There is a difference in finishing between the two materials: ABS is normally printed in a matte finish, while PLA is semi-transparent, often resulting in a more glossy finish.
According to the post-processing technique we use:
- ABS can be sanded easily and is often machined (e.g. perforated) after printing. PLA can also be sanded and machined, however, greater care is required in doing so.
- The use of acetone, which is one of the few cases in which we recommend ABS, is often used in further processing to soften ABS, and also gives the part a glossier, smoother finish that disguises the layers.
If the aesthetics of a part is critical, for example for a prototype that customers will see, 3D resin printing can always be used for best results.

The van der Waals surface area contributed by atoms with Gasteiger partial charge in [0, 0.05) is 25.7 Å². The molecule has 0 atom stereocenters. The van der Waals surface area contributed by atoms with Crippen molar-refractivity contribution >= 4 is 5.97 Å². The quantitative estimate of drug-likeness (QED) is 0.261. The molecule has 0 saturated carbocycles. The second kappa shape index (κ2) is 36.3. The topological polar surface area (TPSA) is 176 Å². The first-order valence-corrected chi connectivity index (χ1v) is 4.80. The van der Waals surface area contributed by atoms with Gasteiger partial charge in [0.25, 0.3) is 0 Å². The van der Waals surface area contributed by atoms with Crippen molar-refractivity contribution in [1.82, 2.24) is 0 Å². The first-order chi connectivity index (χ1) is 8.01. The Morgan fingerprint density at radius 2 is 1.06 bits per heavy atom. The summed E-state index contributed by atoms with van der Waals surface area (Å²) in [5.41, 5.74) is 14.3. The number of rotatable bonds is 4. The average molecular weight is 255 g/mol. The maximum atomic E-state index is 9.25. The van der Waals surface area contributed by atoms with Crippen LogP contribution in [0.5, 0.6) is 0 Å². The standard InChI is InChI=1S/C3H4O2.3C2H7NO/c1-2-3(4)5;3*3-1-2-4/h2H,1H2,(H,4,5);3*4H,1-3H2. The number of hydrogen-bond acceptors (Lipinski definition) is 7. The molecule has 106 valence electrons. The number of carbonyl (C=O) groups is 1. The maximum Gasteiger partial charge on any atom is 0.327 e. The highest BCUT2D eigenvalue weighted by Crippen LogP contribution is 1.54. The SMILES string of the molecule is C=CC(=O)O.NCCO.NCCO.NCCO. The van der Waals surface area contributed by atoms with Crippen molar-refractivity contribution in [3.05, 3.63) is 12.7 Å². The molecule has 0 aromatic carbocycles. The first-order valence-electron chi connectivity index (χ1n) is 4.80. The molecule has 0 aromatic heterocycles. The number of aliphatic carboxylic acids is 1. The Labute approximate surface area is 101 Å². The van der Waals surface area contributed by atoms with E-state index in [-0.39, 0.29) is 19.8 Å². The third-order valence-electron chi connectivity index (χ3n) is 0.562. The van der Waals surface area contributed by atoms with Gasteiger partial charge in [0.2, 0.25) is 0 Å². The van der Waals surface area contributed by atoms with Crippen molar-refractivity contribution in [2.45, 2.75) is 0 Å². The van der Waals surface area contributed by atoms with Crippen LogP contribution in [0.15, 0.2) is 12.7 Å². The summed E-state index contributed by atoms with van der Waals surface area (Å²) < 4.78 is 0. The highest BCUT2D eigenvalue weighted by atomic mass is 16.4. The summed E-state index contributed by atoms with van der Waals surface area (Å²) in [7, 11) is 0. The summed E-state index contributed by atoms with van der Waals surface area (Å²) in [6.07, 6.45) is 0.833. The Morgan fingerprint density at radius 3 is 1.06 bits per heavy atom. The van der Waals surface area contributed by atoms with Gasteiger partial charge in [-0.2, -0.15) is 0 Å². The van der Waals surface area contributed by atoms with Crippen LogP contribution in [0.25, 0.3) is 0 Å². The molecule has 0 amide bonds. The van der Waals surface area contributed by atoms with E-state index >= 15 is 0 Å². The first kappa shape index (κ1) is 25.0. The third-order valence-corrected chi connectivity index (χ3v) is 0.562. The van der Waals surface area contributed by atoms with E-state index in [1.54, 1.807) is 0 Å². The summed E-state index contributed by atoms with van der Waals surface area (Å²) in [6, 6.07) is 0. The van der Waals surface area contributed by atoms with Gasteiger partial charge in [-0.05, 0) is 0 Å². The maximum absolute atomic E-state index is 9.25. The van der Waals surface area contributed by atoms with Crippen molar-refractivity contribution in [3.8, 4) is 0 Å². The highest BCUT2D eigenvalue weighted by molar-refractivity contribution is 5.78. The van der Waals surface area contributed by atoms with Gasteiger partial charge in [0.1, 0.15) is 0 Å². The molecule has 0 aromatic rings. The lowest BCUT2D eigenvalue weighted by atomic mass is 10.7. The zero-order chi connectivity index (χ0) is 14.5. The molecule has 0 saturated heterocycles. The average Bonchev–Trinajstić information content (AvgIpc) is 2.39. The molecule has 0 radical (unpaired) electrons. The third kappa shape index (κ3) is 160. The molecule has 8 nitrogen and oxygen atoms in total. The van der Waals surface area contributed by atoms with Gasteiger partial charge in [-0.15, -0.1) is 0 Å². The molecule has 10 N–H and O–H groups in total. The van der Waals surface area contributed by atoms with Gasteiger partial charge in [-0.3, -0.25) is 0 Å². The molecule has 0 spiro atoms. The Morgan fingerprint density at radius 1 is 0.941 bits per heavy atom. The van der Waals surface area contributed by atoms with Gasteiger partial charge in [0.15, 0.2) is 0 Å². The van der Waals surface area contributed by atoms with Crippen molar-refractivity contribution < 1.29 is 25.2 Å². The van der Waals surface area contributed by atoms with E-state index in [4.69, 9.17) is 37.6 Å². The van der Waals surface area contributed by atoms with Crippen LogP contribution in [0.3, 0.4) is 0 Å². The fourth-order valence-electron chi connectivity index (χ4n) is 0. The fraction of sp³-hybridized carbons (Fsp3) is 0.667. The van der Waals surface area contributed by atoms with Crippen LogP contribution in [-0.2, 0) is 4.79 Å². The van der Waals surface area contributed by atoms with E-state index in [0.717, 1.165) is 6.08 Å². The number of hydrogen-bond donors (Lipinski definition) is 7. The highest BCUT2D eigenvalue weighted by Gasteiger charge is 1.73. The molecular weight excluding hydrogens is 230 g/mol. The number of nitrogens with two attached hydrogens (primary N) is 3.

For high temperature applications, ABS (105°C glass transition temperature) is more suitable than PLA (60°C glass transition temperature). PLA can quickly lose its structural integrity and may begin to fall and deform, especially if under stress, as it approaches 60°C.
PLA is stable under general atmospheric conditions and will biodegrade in 50 days in industrial composters and 48 months in water. ABS is not biodegradable, however it is recyclable.
Contact with food
PLA is FDA approved for food use. It is regularly used for the production of food-related items. However, it is recommended that the filament manufacturer confirms that it is safe to do so.